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Can children undergoing ophthalmologic examinations under anesthesia be safely anesthetized without using an IV line?

Authors Vigoda MM, Murray T, Latiff A, Tutiven JL, Berrocal A, Gayer S

Published 20 April 2011 Volume 2011:5 Pages 503—508

DOI https://doi.org/10.2147/OPTH.S18605

Review by Single-blind

Peer reviewer comments 2


Michael M Vigoda, Azeema Latiff, Timothy G Murray, Jacqueline L Tutiven, Audina M Berrocal, Steven Gayer
Bascom Palmer Eye Institute, University of Miami Miller School of Medicine, Miami, FL, USA

Purpose: To document that with proper patient and procedure selection, children undergoing general inhalational anesthesia for ophthalmologic exams (with or without photos, ultrasound, laser treatment, peri-ocular injection of chemotherapy, suture removal, and/or replacement of ocular prosthesis) can be safely anesthetized without the use of an intravenous (IV) line. Children are rarely anesthetized without IV access placement. We performed a retrospective study to determine our incidence of IV access placement during examinations under anesthesia (EUA) and the incidence of adverse events that required intraoperative IV access placement.
Methods: Data collected from our operating room (OR) information system includes but is not limited to diagnosis, anesthesiologist, surgeon, and location of IV catheter (if applicable), patient’s date of birth, actual procedure, and anesthesia/procedure times. We reviewed the OR and anesthetic records of children (>1 month and <10 years) who underwent EUAs between January 1, 2003 and May 31, 2009. We determined the percentage of children who were anesthetized without IV access placement, as well as the incidence of any adverse events that required IV access placement, intraoperatively.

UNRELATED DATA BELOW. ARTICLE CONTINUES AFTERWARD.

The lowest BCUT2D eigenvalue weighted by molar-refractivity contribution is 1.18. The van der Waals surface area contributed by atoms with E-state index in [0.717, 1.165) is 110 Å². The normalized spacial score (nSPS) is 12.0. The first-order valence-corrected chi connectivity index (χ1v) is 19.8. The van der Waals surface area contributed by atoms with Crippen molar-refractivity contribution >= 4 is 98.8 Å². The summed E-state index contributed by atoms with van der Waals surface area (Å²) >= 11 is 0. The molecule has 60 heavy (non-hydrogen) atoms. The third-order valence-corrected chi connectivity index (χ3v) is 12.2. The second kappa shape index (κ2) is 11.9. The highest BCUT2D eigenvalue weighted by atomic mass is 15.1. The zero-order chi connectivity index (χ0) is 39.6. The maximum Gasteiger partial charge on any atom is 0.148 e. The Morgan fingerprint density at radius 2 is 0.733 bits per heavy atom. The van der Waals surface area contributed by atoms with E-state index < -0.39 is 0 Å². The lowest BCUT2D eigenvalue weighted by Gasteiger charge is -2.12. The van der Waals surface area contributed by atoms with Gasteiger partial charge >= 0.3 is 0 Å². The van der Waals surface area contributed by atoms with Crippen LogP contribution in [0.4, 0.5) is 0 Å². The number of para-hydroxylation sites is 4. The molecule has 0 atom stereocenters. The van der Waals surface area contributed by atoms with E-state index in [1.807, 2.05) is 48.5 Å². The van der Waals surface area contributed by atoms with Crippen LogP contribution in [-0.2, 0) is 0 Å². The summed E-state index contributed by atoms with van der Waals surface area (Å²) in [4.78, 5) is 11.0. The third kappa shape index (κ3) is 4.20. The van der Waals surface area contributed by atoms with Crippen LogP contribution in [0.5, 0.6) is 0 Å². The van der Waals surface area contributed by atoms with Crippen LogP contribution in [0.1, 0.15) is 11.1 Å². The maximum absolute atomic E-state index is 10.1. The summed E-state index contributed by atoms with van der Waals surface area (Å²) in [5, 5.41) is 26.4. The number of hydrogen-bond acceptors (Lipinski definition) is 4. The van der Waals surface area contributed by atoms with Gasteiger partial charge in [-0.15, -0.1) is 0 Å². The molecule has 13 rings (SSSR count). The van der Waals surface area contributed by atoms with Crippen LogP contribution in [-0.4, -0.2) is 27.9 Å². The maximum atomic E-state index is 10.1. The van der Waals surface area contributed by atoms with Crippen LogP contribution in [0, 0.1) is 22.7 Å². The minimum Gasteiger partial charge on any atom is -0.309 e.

Results: We analyzed data from 3196 procedures performed during a 77-month period. Patients’ ages ranged from 1 month to 9 years. Overall, 92% of procedures were performed without IV access placement. Procedure duration ranged from 1–39 minutes. Reasons for IV access placement included parental preference for antinausea medication and/or attending preference for IV access placement. No child who underwent anesthesia without an IV line had an intraoperative adverse event requiring insertion of an IV line.
Conclusion: Our data suggest that for children undergoing general anesthesia for ophthalmologic exams (with or without photos, ultrasound, laser treatment, intraocular injection of chemotherapy, suture removal, and/or replacement of ocular prosthesis), anesthesia can be safely conducted without placement of an IV line.

Keywords: IV access placement, anesthesia, chemotherapy, general anesthesia, children

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